17 January 2019

Considering a holiday home to rent out? Here are the tax implications

Now that the clocks have gone back and summer is a dim and distant memory, next year’s holidays are on our minds. It’s a popular time of year for people to consider a holiday home, but what are the tax implications if you buy a holiday home to rent out?

A Furnished Holiday Let, or FHL, can have the tax advantages normally associated with trading properties, while the profits derived from lettings are still treated as rental income.

However, a number of conditions must be met in order for a property to be treated as an FHL. It must be furnished for ‘normal occupation’ and the occupiers must be able to use the furniture. Location is important too: the property must be within the UK or the member states of the EU, or in Norway, Liechtenstein or Iceland.

There are strict rules around availability and occupancy: the home must be available to the general public for at least 210 days per tax year and actually let as holiday accommodation for at least 105 days.

For those 105 days, you must have let the property to the general public with the intention of making a profit. As soon as you unveil your new holiday home, you’ll have a lot of interest from family and friends, but beware of ‘mates rates’: any days when you let the property at zero or reduced rates do not count as a commercial let and therefore do not count towards the 105 days. Long-term tenants can stay over 31 days, but they must not stay for more than 155 days in total over the year.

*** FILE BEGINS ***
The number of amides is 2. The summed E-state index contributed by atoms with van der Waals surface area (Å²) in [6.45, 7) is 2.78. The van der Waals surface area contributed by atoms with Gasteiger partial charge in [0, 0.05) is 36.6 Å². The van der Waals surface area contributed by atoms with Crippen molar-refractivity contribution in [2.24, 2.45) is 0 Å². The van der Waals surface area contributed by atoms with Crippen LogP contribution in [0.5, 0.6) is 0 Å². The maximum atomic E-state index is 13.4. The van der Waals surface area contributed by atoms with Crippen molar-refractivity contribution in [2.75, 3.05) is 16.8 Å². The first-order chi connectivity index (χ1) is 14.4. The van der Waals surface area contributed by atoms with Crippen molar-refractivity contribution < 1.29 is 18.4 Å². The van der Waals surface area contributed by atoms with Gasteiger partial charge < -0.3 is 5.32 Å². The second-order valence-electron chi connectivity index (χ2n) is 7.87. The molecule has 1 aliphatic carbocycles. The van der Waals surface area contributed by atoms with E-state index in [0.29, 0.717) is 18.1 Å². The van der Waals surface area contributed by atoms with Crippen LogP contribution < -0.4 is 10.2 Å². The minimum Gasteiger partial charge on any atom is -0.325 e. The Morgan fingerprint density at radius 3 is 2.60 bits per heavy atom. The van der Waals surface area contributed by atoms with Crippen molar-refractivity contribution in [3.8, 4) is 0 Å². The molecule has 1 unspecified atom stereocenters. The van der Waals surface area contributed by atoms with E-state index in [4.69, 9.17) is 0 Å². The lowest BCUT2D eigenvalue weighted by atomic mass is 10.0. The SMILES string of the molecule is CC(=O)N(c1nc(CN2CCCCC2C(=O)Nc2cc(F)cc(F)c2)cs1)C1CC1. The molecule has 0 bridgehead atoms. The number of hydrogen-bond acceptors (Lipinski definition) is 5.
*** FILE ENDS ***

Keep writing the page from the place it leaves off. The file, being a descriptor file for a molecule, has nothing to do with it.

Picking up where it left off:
If you are below the 105 days in one year, but this condition was met previously, the property can still be treated as an FHL for that year. If you own more than one FHL, an average of both properties can be taken to meet the 105 day rule.

If you let properties that qualify as furnished holiday lets:

  • You can claim Capital Gains Tax reliefs for traders (Business Asset Rollover Relief, relief for gifts of business assets, relief for loans to traders and Entrepreneurs’ Relief, which can reduce the CGT payable for higher rate taxpayers from 28 percent to 10 percent)
  • You are entitled to plant and machinery capital allowances for items such as furniture, equipment and fixtures. Up to £200,000 annually can be written off 100% against profits. You can also claim for trading expenses such as marketing/advertising, utilities, cleaning and laundry, repairs and renewals and letting agents fees.
  • The profits count as earnings for pension purposes and can allow for more tax allowable pension contributions to be made.

If you are considering a holiday home, or would simply like to talk through your tax affairs, give us a call on 0161 476 9000 or contact us here.